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    Horticulture community grows its understanding of LED lighting

    March 19, 2015


    Eindhoven – On March 3 and 4, 2015, Philips Horticulture LED lighting initiated its second International High Wire Event where they promoted the exchange of knowledge about LED interlighting and toplighting practices within the horticulture community. A select group of tomato and cucumber growers, owners and consultants from six countries were invited. All of them have substantial experience using LED lighting and were looking forward to sharing experiences and learning from other users. There were several demonstrations of how Philips GreenPower LED interlighting and toplighting are enhancing crop yields, improving taste and lowering energy costs at commercial and research growing facilities.

    “Each country, crop and culture is different, but the entire horticulture community realizes how important it is to develop more sustainable growing practices. That’s why we believe it is so important to foster the exchange of information between commercial growers, breeders, universities, research institutes and technology manufacturers,” says Udo van Slooten, manager of Philips Horticulture LED lighting. “By listening to the experiences and requirements of commercial growers and research institutes, we all gain a deeper understanding of how we can use LED lighting to improve the horticulture industry.”


    A highlight of the event was the demonstration at Sandylands Nurseries, one of the nurseries owned by R&L Holt in Evesham, United Kingdom, a newly rebuilt hydroponic commercial facility which grows premium tomatoes for supermarkets on an area of 8,300 m2. Roly Holt at Sandylands says, “One of the advantages with the Philips LED interlighting is that we can hang the lights within the canopy, and we can also target that part of the canopy. So what we’re finding is that we can leave leaf on the plant longer because it’s still working, it’s still photosynthesizing, so it’s still productive.” With its first short season from February till September, and using the lights for several hours a day, the crop was producing 25% more than a normal greenhouse without lights and diffuse glass. Now the first season of winter production using full light installation (HPS + LED interlighting) is exceeding the expectations so far for Piccolo and Elegance.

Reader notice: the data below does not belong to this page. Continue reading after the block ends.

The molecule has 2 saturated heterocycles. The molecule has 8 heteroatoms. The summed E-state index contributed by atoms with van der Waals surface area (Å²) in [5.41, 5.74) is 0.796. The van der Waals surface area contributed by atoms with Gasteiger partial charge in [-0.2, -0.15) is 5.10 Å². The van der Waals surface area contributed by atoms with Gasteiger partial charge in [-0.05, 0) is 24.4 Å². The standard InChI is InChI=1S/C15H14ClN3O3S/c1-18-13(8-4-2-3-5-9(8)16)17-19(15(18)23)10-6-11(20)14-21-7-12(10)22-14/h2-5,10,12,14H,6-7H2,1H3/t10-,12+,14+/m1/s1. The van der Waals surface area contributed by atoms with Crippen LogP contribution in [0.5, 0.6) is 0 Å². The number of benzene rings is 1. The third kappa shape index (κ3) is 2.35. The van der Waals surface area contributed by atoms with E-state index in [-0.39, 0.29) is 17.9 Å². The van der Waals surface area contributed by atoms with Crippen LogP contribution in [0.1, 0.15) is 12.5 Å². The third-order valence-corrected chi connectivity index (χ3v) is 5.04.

Stockbridge Technology Center brought the participants up-to-date on the latest scientific results from research trials being carried out with Philips GreenPower LED interlighting, LED toplighting and HPS lighting. Sunstream tomatoes grown in the compartments with only LED lighting seemed to be preferred in recent tasting trials. STC sees many opportunities to optimize crop production using LED lighting.


    The group visited Dutch tomato grower Wim Peters, Vivaio in Someren, who has now equipped his second greenhouse with LED lighting for the production of Tasty Tom in the winter season, after his positive experiences in both volume and quality after one year of growing with a hybrid installation for production of his plum tomatoes. The growers present were impressed by the crop performance, and by the learnings and experiences that were shared by Wim and his team.


    Growers at the host nurseries picked up new tips as well. As Danny van den Berg, grower at Wim Peters’ Vivaio nursery says, “This event gave me a huge load of information and fresh new ideas that will help me optimize every part of the growing process in my daily practice.”


    At the GreenQ Improvement Centre, a horticulture research facility in Bleiswijk, participants visited a compartment where Komeett is grown with a combination of LED toplighting and LED interlighting. Productions are far ahead compared to last year’s trial and crop status is stronger and more generative. While moving into the direction of utilizing a full LED solution for tomato crops, the challenge is to regulate temperature. More benefits are expected to come in the spring while LED lighting gives more flexibility in getting light to plants during periods of higher external temperatures.

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